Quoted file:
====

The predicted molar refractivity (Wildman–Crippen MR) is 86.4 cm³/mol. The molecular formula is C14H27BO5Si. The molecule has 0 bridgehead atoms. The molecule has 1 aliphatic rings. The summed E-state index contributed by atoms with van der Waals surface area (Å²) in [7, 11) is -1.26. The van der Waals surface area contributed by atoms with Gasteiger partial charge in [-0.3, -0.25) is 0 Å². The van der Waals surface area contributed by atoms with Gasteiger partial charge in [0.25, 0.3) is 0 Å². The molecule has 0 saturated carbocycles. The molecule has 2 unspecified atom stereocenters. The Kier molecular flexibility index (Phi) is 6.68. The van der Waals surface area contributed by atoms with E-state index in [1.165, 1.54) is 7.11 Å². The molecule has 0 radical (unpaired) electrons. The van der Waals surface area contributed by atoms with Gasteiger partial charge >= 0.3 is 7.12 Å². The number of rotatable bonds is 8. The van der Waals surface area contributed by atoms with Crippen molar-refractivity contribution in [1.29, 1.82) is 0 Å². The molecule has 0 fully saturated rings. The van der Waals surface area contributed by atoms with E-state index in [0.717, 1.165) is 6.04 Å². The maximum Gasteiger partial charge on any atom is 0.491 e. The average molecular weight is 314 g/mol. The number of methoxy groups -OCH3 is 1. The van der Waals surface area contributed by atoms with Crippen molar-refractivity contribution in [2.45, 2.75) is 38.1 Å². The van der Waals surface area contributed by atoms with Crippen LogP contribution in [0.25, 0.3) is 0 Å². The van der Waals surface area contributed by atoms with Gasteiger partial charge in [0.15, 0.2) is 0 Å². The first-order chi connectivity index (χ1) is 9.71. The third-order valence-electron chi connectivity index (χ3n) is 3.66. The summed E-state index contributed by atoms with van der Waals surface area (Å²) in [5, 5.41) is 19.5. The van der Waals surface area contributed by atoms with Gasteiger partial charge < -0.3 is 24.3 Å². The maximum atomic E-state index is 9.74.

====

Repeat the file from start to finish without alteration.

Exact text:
The predicted molar refractivity (Wildman–Crippen MR) is 86.4 cm³/mol. The molecular formula is C14H27BO5Si. The molecule has 0 bridgehead atoms. The molecule has 1 aliphatic rings. The summed E-state index contributed by atoms with van der Waals surface area (Å²) in [7, 11) is -1.26. The van der Waals surface area contributed by atoms with Gasteiger partial charge in [-0.3, -0.25) is 0 Å². The van der Waals surface area contributed by atoms with Gasteiger partial charge in [0.25, 0.3) is 0 Å². The molecule has 0 saturated carbocycles. The molecule has 2 unspecified atom stereocenters. The Kier molecular flexibility index (Phi) is 6.68. The van der Waals surface area contributed by atoms with E-state index in [1.165, 1.54) is 7.11 Å². The molecule has 0 radical (unpaired) electrons. The van der Waals surface area contributed by atoms with Gasteiger partial charge >= 0.3 is 7.12 Å². The number of rotatable bonds is 8. The van der Waals surface area contributed by atoms with Crippen molar-refractivity contribution in [1.29, 1.82) is 0 Å². The molecule has 0 fully saturated rings. The van der Waals surface area contributed by atoms with E-state index in [0.717, 1.165) is 6.04 Å². The maximum Gasteiger partial charge on any atom is 0.491 e. The average molecular weight is 314 g/mol. The number of methoxy groups -OCH3 is 1. The van der Waals surface area contributed by atoms with Crippen molar-refractivity contribution in [2.45, 2.75) is 38.1 Å². The van der Waals surface area contributed by atoms with Crippen LogP contribution in [0.25, 0.3) is 0 Å². The van der Waals surface area contributed by atoms with Gasteiger partial charge in [0.15, 0.2) is 0 Å². The first-order chi connectivity index (χ1) is 9.71. The third-order valence-electron chi connectivity index (χ3n) is 3.66. The summed E-state index contributed by atoms with van der Waals surface area (Å²) in [5, 5.41) is 19.5. The van der Waals surface area contributed by atoms with Gasteiger partial charge < -0.3 is 24.3 Å². The maximum atomic E-state index is 9.74.